Gregor Blanco

A Perfect Game for Matt Cain

And we all thought this was just another Wednesday night game against the Houston Astros.

Matt Cain pitched a perfect game.

And this is perhaps the most difficult kind of post to write, because now I expect perfection from myself. Good luck with that.

I’ve been lucky enough to watch a bunch of games from the press box this season, and Wednesday night was the second time in 2012 that I’ve attended a game in my normal AT&T Park clothes: Giants shirt, Giants hat, black and orange Air Max 95s. (What, you thought I wasn’t a homer?) But even before he threw the best game any of us will probably ever see again from a Giants pitcher, the running theme throughout this entire season — from the surprise contract extension just before the season started up until Wednesday night — has been: Matt Cain.

There’s a certain no-hitter template I think every fan knows, but it’s impossible to follow unless you’re kind of oblivious — it’s supposed to sneak up on you, hit you with a wave of “wait, do I have the power to jinx this” thought patterns, then sweep you off your feet. Maybe jinxes don’t exist (and Cain’s perfect game proved that once and for all, at least for me and the 40,000 who attended the game), but I still believe that if you’re transfixed on the scoreboard and staring at those zeroes too early, you’ll spook the thing.

With all the hits and homers and runs and everything else, I was blissfully unaware that Cain was working on a no-hitter. That’s what happens when you’re sitting in Section 103, Row 5, Seats 5-8* with your wife and two friends (and some food and beverages that will go unmentioned). You watch the game, cheer when Melky Cabrera and Brandon Belt hit home runs, and marvel at the blowout.

Then I glanced at the scoreboard in the 6th inning and realized Cain wasn’t just racking up strikeouts … he was marching toward history.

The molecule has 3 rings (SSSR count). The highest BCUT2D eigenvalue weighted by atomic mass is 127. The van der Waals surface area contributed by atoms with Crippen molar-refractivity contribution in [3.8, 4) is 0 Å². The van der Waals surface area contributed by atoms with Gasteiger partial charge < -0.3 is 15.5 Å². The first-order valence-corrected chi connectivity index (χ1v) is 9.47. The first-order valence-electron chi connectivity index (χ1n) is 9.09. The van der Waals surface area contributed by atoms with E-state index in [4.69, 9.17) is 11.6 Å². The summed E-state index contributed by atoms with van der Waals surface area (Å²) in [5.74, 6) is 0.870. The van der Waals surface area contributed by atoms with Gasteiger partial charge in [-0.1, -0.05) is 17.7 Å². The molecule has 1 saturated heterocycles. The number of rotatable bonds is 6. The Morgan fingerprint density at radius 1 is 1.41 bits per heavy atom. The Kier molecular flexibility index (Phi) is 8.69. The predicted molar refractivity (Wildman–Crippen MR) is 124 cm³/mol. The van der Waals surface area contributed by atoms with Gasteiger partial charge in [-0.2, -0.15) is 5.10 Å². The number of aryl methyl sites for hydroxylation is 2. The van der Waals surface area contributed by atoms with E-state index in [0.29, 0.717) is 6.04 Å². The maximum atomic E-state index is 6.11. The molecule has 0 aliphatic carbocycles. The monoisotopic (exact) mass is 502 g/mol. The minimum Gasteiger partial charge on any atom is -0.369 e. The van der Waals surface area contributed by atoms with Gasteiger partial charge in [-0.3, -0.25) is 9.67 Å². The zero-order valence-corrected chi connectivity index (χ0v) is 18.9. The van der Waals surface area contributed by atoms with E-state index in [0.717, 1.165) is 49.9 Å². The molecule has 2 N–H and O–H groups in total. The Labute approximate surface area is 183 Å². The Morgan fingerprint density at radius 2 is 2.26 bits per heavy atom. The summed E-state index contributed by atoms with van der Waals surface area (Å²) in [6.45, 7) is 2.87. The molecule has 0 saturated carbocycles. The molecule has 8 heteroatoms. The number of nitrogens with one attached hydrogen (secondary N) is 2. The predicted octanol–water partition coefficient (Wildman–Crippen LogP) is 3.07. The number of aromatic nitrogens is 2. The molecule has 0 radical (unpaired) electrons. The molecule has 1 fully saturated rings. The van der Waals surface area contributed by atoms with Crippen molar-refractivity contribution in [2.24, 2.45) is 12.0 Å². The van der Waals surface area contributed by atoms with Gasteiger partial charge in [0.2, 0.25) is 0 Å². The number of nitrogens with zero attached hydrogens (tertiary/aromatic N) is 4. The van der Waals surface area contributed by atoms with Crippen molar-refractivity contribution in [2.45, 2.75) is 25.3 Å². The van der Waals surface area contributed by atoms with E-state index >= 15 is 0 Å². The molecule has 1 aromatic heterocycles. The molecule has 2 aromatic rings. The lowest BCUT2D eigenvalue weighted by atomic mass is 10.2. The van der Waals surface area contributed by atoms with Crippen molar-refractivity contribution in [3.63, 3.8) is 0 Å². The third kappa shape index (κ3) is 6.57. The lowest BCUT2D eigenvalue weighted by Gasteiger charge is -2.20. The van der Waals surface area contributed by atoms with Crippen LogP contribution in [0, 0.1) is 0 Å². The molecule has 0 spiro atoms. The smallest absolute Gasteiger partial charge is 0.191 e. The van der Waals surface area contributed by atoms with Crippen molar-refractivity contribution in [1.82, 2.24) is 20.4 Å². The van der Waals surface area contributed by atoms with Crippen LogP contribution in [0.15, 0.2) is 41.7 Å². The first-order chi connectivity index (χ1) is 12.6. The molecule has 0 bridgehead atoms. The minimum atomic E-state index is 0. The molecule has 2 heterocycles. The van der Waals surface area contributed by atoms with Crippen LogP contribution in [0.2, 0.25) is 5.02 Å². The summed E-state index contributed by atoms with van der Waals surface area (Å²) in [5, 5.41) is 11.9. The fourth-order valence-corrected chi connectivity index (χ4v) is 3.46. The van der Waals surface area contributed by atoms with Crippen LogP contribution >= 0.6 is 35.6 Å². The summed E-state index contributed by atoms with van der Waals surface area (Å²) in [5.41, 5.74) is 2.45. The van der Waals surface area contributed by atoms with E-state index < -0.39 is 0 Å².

What was it like to watch Cain’s perfect game in the stands? First, it’s humbling to know we just saw something only 19 other crowds have witnessed since 1900. Second, AT&T Park felt like 2010 again — strangers were high-fiving each other and, for the first time in over a year, the crowd rose to the occasion and became part of the action again.

It was only an inning after I realized what we were watching when Gregor Blanco made the dive that, around here, will be remembered along with catches from Willie Mays and Dwight Clark. Once Blanco came down with the ball and Cain raised his arms like Joe Montana after a touchdown, picturing history in front of our eyes became extraordinarily easy.

After watching Cain’s one-hitter on the home opener, followed by his battle with Cliff Lee, I figured it might only be a matter of time before Cain finally broke throw and hurled his first no-no. But then again, who was to say Cain would ever do it? After all, around these parts “Getting Cained” is the expression for pitching brilliantly and having nothing to show for it.

Cain has so much to show for his career already — and the financial part isn’t even what I’m getting at. Without Cain, the Giants don’t start a run of fantastic, homegrown pitchers. Without Cain, the Giants don’t win their first World Series in San Francisco. Without Cain, the Giants don’t have a perfect game.

I wrote about Cain’s Cy Young resume after his last start, and it felt a little premature. Not anymore.

* That’s where I stood while filming the video at the top with my cellphone.

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